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and the



written by MARK SAKRY
illustrated by CARL GAWBOY

Once when the earth was very young, the spirit-child Naniboujou was born.  His father was the wind.  His mother walked the earth among human beings, alone.  She had powers she did not know.  All the earth spirits were afraid, for they knew the powers of Naniboujou.
    His mother disappeared into the air the instant he was born, so Naniboujou lived with the old woman he called Grandmother.  They lived alone on the shore of Lake Superior.
    As he grew older, Naniboujou helped his grandmother.  He brought her fish and mushrooms and wild roots.
    One day, when he was a young man, Naniboujou asked his grandmother; "What is the greatest fish in the lake?"
    "Do not ask me that question," she replied, "for he is a very large fish who could do you much harm!"
    Naniboujou asked, "Can he not be killed and eaten like other fish?"
    "No," his grandmother replied, "for he lives deep in the water off the edge of that cliff.  No one has ever had the wisdom to reach him.   He is very powerful!"
    Naniboujou thought a long time about the great fish.  He climbed to the top of the cliff and sat for many days.  He stared down into Lake Superior.   Then, suddenly, one day the Wind spoke, and he climbed back down from the cliff.
    Naniboujou fashioned a great bow of ash and an arrow of cedar to kill the fish.
    Then Naniboujou went to his grandmother and asked, "Grandmother; do you know of any bird whose feathers will make this arrow fly forcefully?"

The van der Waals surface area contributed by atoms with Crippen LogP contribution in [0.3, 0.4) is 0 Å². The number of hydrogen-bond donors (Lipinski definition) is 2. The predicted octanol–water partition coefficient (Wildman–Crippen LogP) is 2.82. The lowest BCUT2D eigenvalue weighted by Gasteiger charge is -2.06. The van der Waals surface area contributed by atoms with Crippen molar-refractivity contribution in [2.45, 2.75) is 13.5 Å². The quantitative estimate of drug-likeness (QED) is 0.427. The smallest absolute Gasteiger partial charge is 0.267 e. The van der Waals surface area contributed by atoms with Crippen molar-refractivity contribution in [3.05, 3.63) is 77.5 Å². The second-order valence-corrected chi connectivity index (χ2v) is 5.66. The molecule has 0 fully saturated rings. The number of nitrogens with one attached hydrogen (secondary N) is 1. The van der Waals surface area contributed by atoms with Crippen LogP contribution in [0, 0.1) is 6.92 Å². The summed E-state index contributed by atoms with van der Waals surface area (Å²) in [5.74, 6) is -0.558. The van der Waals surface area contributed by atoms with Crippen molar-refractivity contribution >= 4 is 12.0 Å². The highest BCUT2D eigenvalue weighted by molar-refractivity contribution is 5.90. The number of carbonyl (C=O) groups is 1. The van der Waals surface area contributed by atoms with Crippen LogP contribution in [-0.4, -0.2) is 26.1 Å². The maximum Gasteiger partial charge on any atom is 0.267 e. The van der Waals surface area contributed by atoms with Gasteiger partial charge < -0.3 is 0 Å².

"You are impertinent," she scolded. "The only bird is one who lives in the sky beyond that cloud.  You would have to go there to get the feathers you want."
    Naniboujou had to have those feathers.  He went again to the top of the cliff to find a way to get them.  After a time, the shadow of a great eagle-like bird passed over him.  It was Thunderbird.
    Naniboujou, being very artful, changed into a small rabbit.  The bird swooped to kill him.
    "Thunderbird, stop!" cried Naniboujou.  "Am I not truly an artful little creature?  Would I not make a good playmate for your fledglings?"
    Thunderbird landed next to Naniboujou.  Truly, he was a clever rabbit.  He said, "I will not kill you.  Instead I will bring you to my children to be their playmate."
    Then Thunderbird swept Naniboujou away to his nest in the sky.
    When he got to the nest, Thunderbird said to his fledglings, "I have brought you a very clever rabbit to play with."  And he gave them the rabbit.
    His wife said, "Do you not know Naniboujou the man-spirit is on the earth?  Are you so foolish that you bring him here?  Why did you bring this rabbit?"
    Then Naniboujou pretended to sleep and he let the fledglings do what they wanted to him.  Thunderbird said, "Is he not truly an artful creature, after all?  You mustn't worry about this rabbit."
    Thunderbird and his wife were seldom at their nest, as they were hunting food for their children.  Naniboujou suddenly said to himself one day, "These brats treat me as though I am just a plaything.  Don't they know I have come to take their feathers?"
    Naniboujou changed back to a human being.  The little thunderbirds shrieked.  Quickly Naniboujou stripped their feathers from them.